Temperatures would plunge in a bigger shift than the last Ice Age and crops would fail around the world after nuclear war erupted, a study has shown.
The after-effects would be long-lasting with oceans taking hundreds of years to recover, and fishing devastated, the researchers warn.
Professor Cheryl Harrison, of Louisiana State University, said: "It doesn't matter who is bombing whom. It can be India and Pakistan or NATO and Russia. Once the smoke is released into the upper atmosphere, it spreads globally and affects everyone."
In all the simulated scenarios, nuclear firestorms would release soot and smoke into the upper atmosphere that would block out the Sun, resulting in crop failure around the world.
In the first month following a nuclear exchange, average global temperatures would plunge by about seven degrees Celsius, a larger temperature change than in the last Ice Age.
Ocean temperatures would drop quickly and would not return to their pre-war state even after the smoke clears.
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As the planet gets colder, sea ice expands by more than six million square miles and six feet deep in some basins, blocking major ports including Beijing's Port of Tianjin, Copenhagen and St. Petersburg.
The sudden drop in light and ocean temperatures, especially from the Arctic to the North Atlantic and North Pacific oceans, would kill the marine algae, which is the foundation of the marine food web, essentially creating a famine in the ocean.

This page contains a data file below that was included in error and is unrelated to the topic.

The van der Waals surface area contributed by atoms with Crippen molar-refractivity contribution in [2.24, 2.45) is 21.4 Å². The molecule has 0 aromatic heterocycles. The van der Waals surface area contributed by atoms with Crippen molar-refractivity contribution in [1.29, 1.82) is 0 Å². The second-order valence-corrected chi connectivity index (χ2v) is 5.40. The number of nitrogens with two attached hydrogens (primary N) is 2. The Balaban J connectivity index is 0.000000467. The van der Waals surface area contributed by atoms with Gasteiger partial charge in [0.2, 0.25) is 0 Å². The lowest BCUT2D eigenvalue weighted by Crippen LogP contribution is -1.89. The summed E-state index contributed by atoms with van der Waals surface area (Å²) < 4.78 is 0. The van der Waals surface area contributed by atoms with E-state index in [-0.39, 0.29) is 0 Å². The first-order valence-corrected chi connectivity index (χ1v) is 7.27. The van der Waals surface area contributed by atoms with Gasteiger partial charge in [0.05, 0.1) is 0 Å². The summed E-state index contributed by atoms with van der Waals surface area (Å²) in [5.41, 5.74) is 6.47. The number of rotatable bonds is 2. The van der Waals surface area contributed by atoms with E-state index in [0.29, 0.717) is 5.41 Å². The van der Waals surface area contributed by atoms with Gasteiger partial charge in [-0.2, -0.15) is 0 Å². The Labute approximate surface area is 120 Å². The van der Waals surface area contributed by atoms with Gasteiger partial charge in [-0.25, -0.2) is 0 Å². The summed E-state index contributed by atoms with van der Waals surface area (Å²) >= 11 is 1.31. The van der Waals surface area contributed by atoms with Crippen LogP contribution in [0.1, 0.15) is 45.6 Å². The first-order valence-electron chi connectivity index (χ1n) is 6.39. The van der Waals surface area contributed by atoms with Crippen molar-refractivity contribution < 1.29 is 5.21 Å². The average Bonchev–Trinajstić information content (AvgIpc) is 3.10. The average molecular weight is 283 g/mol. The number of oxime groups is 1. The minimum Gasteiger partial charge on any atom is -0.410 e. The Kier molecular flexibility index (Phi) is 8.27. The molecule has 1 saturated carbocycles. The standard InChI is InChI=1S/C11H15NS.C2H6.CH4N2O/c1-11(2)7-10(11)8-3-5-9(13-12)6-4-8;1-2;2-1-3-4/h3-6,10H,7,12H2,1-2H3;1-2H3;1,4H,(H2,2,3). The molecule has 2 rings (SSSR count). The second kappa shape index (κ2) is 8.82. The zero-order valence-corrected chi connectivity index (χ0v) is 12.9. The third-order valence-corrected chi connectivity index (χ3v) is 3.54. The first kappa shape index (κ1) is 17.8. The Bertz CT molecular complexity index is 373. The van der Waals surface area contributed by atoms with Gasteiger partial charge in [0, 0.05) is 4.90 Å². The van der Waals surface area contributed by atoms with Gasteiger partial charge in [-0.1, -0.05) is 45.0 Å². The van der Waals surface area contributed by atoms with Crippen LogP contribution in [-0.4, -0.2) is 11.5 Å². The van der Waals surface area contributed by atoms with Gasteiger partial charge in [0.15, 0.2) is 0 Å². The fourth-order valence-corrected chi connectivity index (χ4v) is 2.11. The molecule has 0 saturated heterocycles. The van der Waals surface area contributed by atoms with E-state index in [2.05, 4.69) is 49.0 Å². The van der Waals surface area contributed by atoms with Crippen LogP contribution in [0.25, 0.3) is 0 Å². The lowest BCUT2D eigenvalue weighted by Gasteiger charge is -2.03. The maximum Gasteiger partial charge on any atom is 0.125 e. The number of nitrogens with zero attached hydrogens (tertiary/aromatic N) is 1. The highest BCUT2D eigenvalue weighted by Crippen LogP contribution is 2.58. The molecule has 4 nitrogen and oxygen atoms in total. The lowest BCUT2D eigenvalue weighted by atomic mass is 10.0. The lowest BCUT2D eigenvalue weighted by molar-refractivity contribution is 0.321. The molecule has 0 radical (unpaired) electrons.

This would halt most fishing and aquaculture.
The researchers simulated what would happen to the Earth's systems if the US and Russia used 4,400 100-kiloton nuclear weapons to bomb cities and industrial areas, which resulted in fires ejecting more than 330 billion pounds of smoke and sunlight-absorbing black carbon into the upper atmosphere.
They also simulated what would happen if India and Pakistan detonated about 500 100-kiloton nuclear weapons resulting in 11 billion to 103 billion pounds of smoke and soot into the upper atmosphere.
Co-author Alan Robock, distinguished professor in the Department of Environmental Sciences at Rutgers University in New Jersey, said: "Nuclear warfare results in dire consequences for everyone.
"World leaders have used our studies previously as an impetus to end the nuclear arms race in the 1980s, and five years ago to pass a treaty in the United Nations to ban nuclear weapons.
"We hope that this new study will encourage more nations to ratify the ban treaty."
The study shows the global interconnectedness of Earth's systems, especially in the face of perturbations, whether they are caused by volcanic eruptions, massive wildfires or war.
Harrison said: "The current war in Ukraine with Russia and how it has affected gas prices, really shows us how fragile our global economy and our supply chains are to what may seem like regional conflicts and perturbations."
Volcanic eruptions also produce clouds of particles in the upper atmosphere and have induced sudden changes in climate at various points throughout history.
Harrison said: "We can avoid nuclear war, but volcanic eruptions are definitely going to happen again. There's nothing we can do about it, so it's important when we're talking about resilience and how to design our society, that we consider what we need to do to prepare for unavoidable climate shocks.
"We can and must, however, do everything we can to avoid nuclear war. The effects are too likely to be globally catastrophic."
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